Stella and Otto looking at a couple of sea lions that haven't been alive for the better part of a century. Still amazing attention to detail. Incidentally, they spent most of their visiting fighting over who got to take pictures with that camera.

Totes not real, but stunning. 
The volume of stuff is incredible. This is, like, the "diversity of life" section, and it's just a giant wall like this. This is probably a 6th of that wall, and there's rooms and rooms of this stuff. I'm sure we missed the majority. 

Frankly, it's amazing. The type of place I'd love to revisit, if we lived in Manhattan. Sprawling, informative and with a certain old-world charm that can't be recreated. Could you imagine a museum effectively sending big game hunters to Africa today, to score a new exhibit?

Happy, but overwhelmed, we made out way back to the hotel to meet up with Sarah. Reunited for dinner, she suggested we go to Todd English's Food Court under the Plaza Hotel. The Plaza is an amazingly fancy hotel on Central Park, with the food court being a high-end recreation of a European food court. Fancy? Yes. Tasty? Also, yes.

No story here. Just Sarah and Stella talking at dinner. Just thought the entry needed more pictures of Sarah and the kids.

After dinner, we'd planned on catching a taxi home, to spare the kids a walk; but we were cornered by a Pedi-cab. A bicycle taxi wouldn't have been something Sarah and I would normally do, but we could see the kids eye grow wide at the idea, so we all piled in. And, admittedly, it was fun, rolling down 3rd, late in the evening, with our driver-cum-tour guide shouting out sites to us.

Touristy? Yes. But part of what Sarah and I have learned is that what the kids want to do is often the touristy thing. And, if they have fun, ultimately we do to. And, maybe, just maybe, riding a bike cab through Manhattan is a *little* fun.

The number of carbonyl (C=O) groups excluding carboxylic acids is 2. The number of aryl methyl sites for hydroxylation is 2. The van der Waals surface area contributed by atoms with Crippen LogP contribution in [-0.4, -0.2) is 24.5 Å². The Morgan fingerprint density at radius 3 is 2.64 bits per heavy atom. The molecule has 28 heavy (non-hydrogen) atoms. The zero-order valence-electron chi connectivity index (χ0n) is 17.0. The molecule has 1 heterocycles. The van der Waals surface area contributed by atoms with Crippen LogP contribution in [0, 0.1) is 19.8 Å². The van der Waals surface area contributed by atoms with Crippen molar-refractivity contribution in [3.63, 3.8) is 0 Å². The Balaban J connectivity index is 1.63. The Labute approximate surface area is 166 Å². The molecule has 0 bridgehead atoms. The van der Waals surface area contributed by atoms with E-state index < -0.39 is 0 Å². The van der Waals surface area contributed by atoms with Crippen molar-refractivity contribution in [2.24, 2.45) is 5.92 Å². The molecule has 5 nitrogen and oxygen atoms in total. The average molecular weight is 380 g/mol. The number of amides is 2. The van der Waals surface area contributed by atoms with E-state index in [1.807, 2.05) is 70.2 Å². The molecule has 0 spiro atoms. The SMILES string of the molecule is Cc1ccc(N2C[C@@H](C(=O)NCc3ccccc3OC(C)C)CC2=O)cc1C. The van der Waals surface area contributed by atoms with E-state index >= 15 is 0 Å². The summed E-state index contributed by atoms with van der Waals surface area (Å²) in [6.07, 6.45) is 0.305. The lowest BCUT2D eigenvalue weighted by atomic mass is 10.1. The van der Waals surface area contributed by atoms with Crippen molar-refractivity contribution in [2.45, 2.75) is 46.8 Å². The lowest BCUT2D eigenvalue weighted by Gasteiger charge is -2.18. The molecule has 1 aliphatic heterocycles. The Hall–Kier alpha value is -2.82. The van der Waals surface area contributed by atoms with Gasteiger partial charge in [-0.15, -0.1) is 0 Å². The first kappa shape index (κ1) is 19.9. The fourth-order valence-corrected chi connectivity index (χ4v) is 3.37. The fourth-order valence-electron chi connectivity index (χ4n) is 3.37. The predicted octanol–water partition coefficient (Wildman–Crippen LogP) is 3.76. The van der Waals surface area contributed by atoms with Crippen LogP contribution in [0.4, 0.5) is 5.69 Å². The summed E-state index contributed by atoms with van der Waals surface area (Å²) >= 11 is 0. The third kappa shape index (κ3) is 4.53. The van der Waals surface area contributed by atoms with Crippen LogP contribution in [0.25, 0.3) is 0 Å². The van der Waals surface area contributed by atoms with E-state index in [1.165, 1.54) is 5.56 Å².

Day 6
Honestly, in comparison, Day 6 of the trip was pretty quite. The kids had begun to run a little ragged from being drug around NY for the better part of a week, and Sarah had some last work to get done in the AM hours. In addition, we were rapidly running out of clean clothes, and needed to do some shopping to prepare for the next leg.

So, after Sarah returned, I stuffed our dirty laundry in our backpack, and rode the subway two stops north to a public laundromat. The stuffy two hours I spent there were definitely not the most fun, but possibly the most authentic, as I sat next to a straining fan, pretending to read while listening to some twenty-something tell her friend how much her running shoes stank ("so, I just need to wash them before the photoshoot, so I can get something athletic, y'know") and another man sang along loudly to whatever he was listening to over his phone.

Beyond that, it was a couple random errands (Post Office, drug store, H&M for a couple more short-sleeve button up shirts for me), and then dinner.

Dinner, on our final evening in NY, was at a multi-tiered Korean BBQ place in the shadow of the Empire State Building. Sarah had gotten in touch with an old High School friend, Chris, who she hadn't seen in the better part of 20 years, and he'd recommended meeting there. The food was good, and after several days of only talking with each other, or the kids, I think we were both grateful for someone to talk to, and it didn't hurt that Chris made a thoughtful and funny dinner partner.

Having the power go out, albeit momentarily, added a nice night-cap to our final evening.